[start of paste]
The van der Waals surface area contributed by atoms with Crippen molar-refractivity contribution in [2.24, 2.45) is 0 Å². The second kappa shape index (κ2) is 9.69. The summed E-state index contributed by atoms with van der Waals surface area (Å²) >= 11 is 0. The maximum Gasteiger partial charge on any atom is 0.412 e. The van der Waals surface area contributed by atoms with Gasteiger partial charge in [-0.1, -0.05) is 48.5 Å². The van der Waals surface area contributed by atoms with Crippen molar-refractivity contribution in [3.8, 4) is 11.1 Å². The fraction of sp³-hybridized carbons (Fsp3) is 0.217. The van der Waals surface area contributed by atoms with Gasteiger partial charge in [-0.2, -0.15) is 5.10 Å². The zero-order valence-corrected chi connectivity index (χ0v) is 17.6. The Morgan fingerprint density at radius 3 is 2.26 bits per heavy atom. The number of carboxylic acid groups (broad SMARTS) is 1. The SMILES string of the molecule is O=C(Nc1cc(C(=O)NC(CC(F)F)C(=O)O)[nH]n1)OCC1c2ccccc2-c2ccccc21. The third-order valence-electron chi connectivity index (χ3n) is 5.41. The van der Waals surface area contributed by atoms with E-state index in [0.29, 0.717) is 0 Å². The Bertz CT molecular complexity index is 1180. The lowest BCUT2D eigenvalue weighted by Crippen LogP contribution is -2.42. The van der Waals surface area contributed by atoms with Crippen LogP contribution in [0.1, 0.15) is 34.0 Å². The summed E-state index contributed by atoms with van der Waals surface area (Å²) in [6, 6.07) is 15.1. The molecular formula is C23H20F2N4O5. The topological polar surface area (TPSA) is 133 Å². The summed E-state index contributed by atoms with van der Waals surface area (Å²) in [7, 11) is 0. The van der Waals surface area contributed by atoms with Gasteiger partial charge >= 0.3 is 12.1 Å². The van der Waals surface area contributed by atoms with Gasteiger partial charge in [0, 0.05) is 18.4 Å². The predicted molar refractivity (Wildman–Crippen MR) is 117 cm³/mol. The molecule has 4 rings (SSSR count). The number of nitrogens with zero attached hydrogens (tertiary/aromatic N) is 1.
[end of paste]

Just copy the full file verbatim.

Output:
The van der Waals surface area contributed by atoms with Crippen molar-refractivity contribution in [2.24, 2.45) is 0 Å². The second kappa shape index (κ2) is 9.69. The summed E-state index contributed by atoms with van der Waals surface area (Å²) >= 11 is 0. The maximum Gasteiger partial charge on any atom is 0.412 e. The van der Waals surface area contributed by atoms with Gasteiger partial charge in [-0.1, -0.05) is 48.5 Å². The van der Waals surface area contributed by atoms with Crippen molar-refractivity contribution in [3.8, 4) is 11.1 Å². The fraction of sp³-hybridized carbons (Fsp3) is 0.217. The van der Waals surface area contributed by atoms with Gasteiger partial charge in [-0.2, -0.15) is 5.10 Å². The zero-order valence-corrected chi connectivity index (χ0v) is 17.6. The Morgan fingerprint density at radius 3 is 2.26 bits per heavy atom. The number of carboxylic acid groups (broad SMARTS) is 1. The SMILES string of the molecule is O=C(Nc1cc(C(=O)NC(CC(F)F)C(=O)O)[nH]n1)OCC1c2ccccc2-c2ccccc21. The third-order valence-electron chi connectivity index (χ3n) is 5.41. The van der Waals surface area contributed by atoms with E-state index in [0.29, 0.717) is 0 Å². The Bertz CT molecular complexity index is 1180. The lowest BCUT2D eigenvalue weighted by Crippen LogP contribution is -2.42. The van der Waals surface area contributed by atoms with Crippen LogP contribution in [0.1, 0.15) is 34.0 Å². The summed E-state index contributed by atoms with van der Waals surface area (Å²) in [6, 6.07) is 15.1. The molecular formula is C23H20F2N4O5. The topological polar surface area (TPSA) is 133 Å². The summed E-state index contributed by atoms with van der Waals surface area (Å²) in [7, 11) is 0. The van der Waals surface area contributed by atoms with Gasteiger partial charge >= 0.3 is 12.1 Å². The van der Waals surface area contributed by atoms with Gasteiger partial charge in [0, 0.05) is 18.4 Å². The predicted molar refractivity (Wildman–Crippen MR) is 117 cm³/mol. The molecule has 4 rings (SSSR count). The number of nitrogens with zero attached hydrogens (tertiary/aromatic N) is 1.